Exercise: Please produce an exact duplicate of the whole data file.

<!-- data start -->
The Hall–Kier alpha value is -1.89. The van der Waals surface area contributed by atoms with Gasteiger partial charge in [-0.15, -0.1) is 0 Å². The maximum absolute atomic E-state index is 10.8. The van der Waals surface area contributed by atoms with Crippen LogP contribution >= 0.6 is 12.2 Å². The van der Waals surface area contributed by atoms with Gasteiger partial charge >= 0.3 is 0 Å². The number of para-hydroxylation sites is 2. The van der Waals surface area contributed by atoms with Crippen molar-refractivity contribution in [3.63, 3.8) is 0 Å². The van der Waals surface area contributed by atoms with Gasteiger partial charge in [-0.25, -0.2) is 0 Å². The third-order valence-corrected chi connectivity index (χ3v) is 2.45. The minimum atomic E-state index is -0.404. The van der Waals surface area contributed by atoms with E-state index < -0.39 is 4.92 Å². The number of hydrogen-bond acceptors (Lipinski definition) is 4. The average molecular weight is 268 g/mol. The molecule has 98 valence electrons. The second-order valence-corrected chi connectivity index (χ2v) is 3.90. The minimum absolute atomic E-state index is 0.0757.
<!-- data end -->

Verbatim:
The Hall–Kier alpha value is -1.89. The van der Waals surface area contributed by atoms with Gasteiger partial charge in [-0.15, -0.1) is 0 Å². The maximum absolute atomic E-state index is 10.8. The van der Waals surface area contributed by atoms with Crippen LogP contribution >= 0.6 is 12.2 Å². The van der Waals surface area contributed by atoms with Gasteiger partial charge >= 0.3 is 0 Å². The number of para-hydroxylation sites is 2. The van der Waals surface area contributed by atoms with Crippen molar-refractivity contribution in [3.63, 3.8) is 0 Å². The van der Waals surface area contributed by atoms with Gasteiger partial charge in [-0.25, -0.2) is 0 Å². The third-order valence-corrected chi connectivity index (χ3v) is 2.45. The minimum atomic E-state index is -0.404. The van der Waals surface area contributed by atoms with E-state index < -0.39 is 4.92 Å². The number of hydrogen-bond acceptors (Lipinski definition) is 4. The average molecular weight is 268 g/mol. The molecule has 98 valence electrons. The second-order valence-corrected chi connectivity index (χ2v) is 3.90. The minimum absolute atomic E-state index is 0.0757.